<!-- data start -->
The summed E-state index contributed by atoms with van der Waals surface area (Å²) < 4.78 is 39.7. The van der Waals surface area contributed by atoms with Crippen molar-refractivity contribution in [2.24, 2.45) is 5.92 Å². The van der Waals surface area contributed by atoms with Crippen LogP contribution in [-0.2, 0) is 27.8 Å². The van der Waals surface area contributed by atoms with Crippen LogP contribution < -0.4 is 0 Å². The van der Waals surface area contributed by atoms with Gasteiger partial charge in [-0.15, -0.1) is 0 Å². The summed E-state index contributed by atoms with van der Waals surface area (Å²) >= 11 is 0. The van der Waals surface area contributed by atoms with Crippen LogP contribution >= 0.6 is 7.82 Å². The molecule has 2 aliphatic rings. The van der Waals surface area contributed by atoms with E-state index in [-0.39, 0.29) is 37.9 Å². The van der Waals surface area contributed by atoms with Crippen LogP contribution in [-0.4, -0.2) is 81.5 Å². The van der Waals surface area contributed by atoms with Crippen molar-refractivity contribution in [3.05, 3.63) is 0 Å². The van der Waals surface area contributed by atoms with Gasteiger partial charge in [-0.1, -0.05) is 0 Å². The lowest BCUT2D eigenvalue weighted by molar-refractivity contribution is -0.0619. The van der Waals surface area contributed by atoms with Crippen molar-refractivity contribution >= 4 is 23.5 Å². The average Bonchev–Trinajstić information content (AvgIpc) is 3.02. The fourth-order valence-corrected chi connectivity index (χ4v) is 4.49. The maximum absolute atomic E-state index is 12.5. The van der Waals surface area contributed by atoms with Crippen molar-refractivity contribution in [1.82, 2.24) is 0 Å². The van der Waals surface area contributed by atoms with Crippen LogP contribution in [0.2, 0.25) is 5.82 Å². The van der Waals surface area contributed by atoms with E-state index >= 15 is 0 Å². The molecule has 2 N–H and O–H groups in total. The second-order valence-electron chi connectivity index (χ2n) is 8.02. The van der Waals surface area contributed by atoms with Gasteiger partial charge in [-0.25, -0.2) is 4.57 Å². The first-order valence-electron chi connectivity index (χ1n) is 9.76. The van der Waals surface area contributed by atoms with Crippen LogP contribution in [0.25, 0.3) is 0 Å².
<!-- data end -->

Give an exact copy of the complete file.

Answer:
The summed E-state index contributed by atoms with van der Waals surface area (Å²) < 4.78 is 39.7. The van der Waals surface area contributed by atoms with Crippen molar-refractivity contribution in [2.24, 2.45) is 5.92 Å². The van der Waals surface area contributed by atoms with Crippen LogP contribution in [-0.2, 0) is 27.8 Å². The van der Waals surface area contributed by atoms with Crippen LogP contribution < -0.4 is 0 Å². The van der Waals surface area contributed by atoms with Gasteiger partial charge in [-0.15, -0.1) is 0 Å². The summed E-state index contributed by atoms with van der Waals surface area (Å²) >= 11 is 0. The van der Waals surface area contributed by atoms with Crippen LogP contribution >= 0.6 is 7.82 Å². The molecule has 2 aliphatic rings. The van der Waals surface area contributed by atoms with E-state index in [-0.39, 0.29) is 37.9 Å². The van der Waals surface area contributed by atoms with Crippen LogP contribution in [-0.4, -0.2) is 81.5 Å². The van der Waals surface area contributed by atoms with Crippen molar-refractivity contribution in [3.05, 3.63) is 0 Å². The van der Waals surface area contributed by atoms with Gasteiger partial charge in [-0.1, -0.05) is 0 Å². The lowest BCUT2D eigenvalue weighted by molar-refractivity contribution is -0.0619. The van der Waals surface area contributed by atoms with Crippen molar-refractivity contribution >= 4 is 23.5 Å². The average Bonchev–Trinajstić information content (AvgIpc) is 3.02. The fourth-order valence-corrected chi connectivity index (χ4v) is 4.49. The maximum absolute atomic E-state index is 12.5. The van der Waals surface area contributed by atoms with Crippen molar-refractivity contribution in [1.82, 2.24) is 0 Å². The van der Waals surface area contributed by atoms with Crippen LogP contribution in [0.2, 0.25) is 5.82 Å². The van der Waals surface area contributed by atoms with E-state index >= 15 is 0 Å². The molecule has 2 N–H and O–H groups in total. The second-order valence-electron chi connectivity index (χ2n) is 8.02. The van der Waals surface area contributed by atoms with Gasteiger partial charge in [-0.25, -0.2) is 4.57 Å². The first-order valence-electron chi connectivity index (χ1n) is 9.76. The van der Waals surface area contributed by atoms with Crippen LogP contribution in [0.25, 0.3) is 0 Å².